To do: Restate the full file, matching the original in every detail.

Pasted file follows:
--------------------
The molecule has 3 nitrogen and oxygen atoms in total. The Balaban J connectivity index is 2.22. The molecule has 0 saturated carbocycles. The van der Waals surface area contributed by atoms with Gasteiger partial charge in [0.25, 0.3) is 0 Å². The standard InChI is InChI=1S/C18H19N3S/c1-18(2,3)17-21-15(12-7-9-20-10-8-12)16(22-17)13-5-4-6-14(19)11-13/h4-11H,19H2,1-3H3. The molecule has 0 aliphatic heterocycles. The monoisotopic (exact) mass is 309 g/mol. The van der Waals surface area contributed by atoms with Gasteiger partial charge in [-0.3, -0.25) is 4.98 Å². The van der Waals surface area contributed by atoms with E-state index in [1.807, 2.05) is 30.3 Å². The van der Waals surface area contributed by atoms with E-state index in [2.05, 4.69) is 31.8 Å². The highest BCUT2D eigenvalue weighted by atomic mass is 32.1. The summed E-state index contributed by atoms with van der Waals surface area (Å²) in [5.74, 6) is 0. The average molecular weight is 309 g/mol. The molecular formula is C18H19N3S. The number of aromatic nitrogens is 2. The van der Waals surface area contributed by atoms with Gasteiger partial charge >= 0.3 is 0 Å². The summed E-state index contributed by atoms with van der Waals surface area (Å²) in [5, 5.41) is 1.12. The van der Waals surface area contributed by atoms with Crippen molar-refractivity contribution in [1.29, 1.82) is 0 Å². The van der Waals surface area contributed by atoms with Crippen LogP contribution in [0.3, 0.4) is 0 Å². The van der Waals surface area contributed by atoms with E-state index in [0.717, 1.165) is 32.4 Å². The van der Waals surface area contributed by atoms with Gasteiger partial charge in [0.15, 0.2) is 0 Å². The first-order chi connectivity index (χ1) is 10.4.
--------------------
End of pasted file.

The molecule has 3 nitrogen and oxygen atoms in total. The Balaban J connectivity index is 2.22. The molecule has 0 saturated carbocycles. The van der Waals surface area contributed by atoms with Gasteiger partial charge in [0.25, 0.3) is 0 Å². The standard InChI is InChI=1S/C18H19N3S/c1-18(2,3)17-21-15(12-7-9-20-10-8-12)16(22-17)13-5-4-6-14(19)11-13/h4-11H,19H2,1-3H3. The molecule has 0 aliphatic heterocycles. The monoisotopic (exact) mass is 309 g/mol. The van der Waals surface area contributed by atoms with Gasteiger partial charge in [-0.3, -0.25) is 4.98 Å². The van der Waals surface area contributed by atoms with E-state index in [1.807, 2.05) is 30.3 Å². The van der Waals surface area contributed by atoms with E-state index in [2.05, 4.69) is 31.8 Å². The highest BCUT2D eigenvalue weighted by atomic mass is 32.1. The summed E-state index contributed by atoms with van der Waals surface area (Å²) in [5.74, 6) is 0. The average molecular weight is 309 g/mol. The molecular formula is C18H19N3S. The number of aromatic nitrogens is 2. The van der Waals surface area contributed by atoms with Gasteiger partial charge >= 0.3 is 0 Å². The summed E-state index contributed by atoms with van der Waals surface area (Å²) in [5, 5.41) is 1.12. The van der Waals surface area contributed by atoms with Crippen molar-refractivity contribution in [1.29, 1.82) is 0 Å². The van der Waals surface area contributed by atoms with Crippen LogP contribution in [0.3, 0.4) is 0 Å². The van der Waals surface area contributed by atoms with E-state index in [0.717, 1.165) is 32.4 Å². The van der Waals surface area contributed by atoms with Gasteiger partial charge in [0.15, 0.2) is 0 Å². The first-order chi connectivity index (χ1) is 10.4.